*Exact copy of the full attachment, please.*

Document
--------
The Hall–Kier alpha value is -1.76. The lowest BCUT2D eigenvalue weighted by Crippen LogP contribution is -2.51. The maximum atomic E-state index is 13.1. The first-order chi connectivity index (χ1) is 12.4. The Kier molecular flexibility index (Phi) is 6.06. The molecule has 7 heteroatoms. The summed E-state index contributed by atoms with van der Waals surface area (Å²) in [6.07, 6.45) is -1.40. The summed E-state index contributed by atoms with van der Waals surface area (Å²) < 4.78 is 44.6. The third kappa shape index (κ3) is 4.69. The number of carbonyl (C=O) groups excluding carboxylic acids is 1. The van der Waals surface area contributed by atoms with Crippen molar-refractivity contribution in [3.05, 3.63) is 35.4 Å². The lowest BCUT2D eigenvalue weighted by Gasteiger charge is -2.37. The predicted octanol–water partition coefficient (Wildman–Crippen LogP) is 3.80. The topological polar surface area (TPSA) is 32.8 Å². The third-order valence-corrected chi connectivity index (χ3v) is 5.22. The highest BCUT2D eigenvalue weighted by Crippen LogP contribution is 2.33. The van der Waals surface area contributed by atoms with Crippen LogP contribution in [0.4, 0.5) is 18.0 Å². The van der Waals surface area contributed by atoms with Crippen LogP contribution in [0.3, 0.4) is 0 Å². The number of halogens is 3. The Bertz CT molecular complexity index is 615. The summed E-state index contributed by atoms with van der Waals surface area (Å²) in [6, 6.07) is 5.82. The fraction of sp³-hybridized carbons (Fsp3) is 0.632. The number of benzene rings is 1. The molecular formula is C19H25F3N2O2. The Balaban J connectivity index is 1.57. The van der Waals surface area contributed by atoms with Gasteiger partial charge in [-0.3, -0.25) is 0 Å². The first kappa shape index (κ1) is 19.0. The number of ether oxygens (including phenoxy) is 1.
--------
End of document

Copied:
The Hall–Kier alpha value is -1.76. The lowest BCUT2D eigenvalue weighted by Crippen LogP contribution is -2.51. The maximum atomic E-state index is 13.1. The first-order chi connectivity index (χ1) is 12.4. The Kier molecular flexibility index (Phi) is 6.06. The molecule has 7 heteroatoms. The summed E-state index contributed by atoms with van der Waals surface area (Å²) in [6.07, 6.45) is -1.40. The summed E-state index contributed by atoms with van der Waals surface area (Å²) < 4.78 is 44.6. The third kappa shape index (κ3) is 4.69. The number of carbonyl (C=O) groups excluding carboxylic acids is 1. The van der Waals surface area contributed by atoms with Crippen molar-refractivity contribution in [3.05, 3.63) is 35.4 Å². The lowest BCUT2D eigenvalue weighted by Gasteiger charge is -2.37. The predicted octanol–water partition coefficient (Wildman–Crippen LogP) is 3.80. The topological polar surface area (TPSA) is 32.8 Å². The third-order valence-corrected chi connectivity index (χ3v) is 5.22. The highest BCUT2D eigenvalue weighted by Crippen LogP contribution is 2.33. The van der Waals surface area contributed by atoms with Crippen LogP contribution in [0.4, 0.5) is 18.0 Å². The van der Waals surface area contributed by atoms with Crippen LogP contribution in [0.3, 0.4) is 0 Å². The number of halogens is 3. The Bertz CT molecular complexity index is 615. The summed E-state index contributed by atoms with van der Waals surface area (Å²) in [6, 6.07) is 5.82. The fraction of sp³-hybridized carbons (Fsp3) is 0.632. The number of benzene rings is 1. The molecular formula is C19H25F3N2O2. The Balaban J connectivity index is 1.57. The van der Waals surface area contributed by atoms with Gasteiger partial charge in [-0.3, -0.25) is 0 Å². The first kappa shape index (κ1) is 19.0. The number of ether oxygens (including phenoxy) is 1.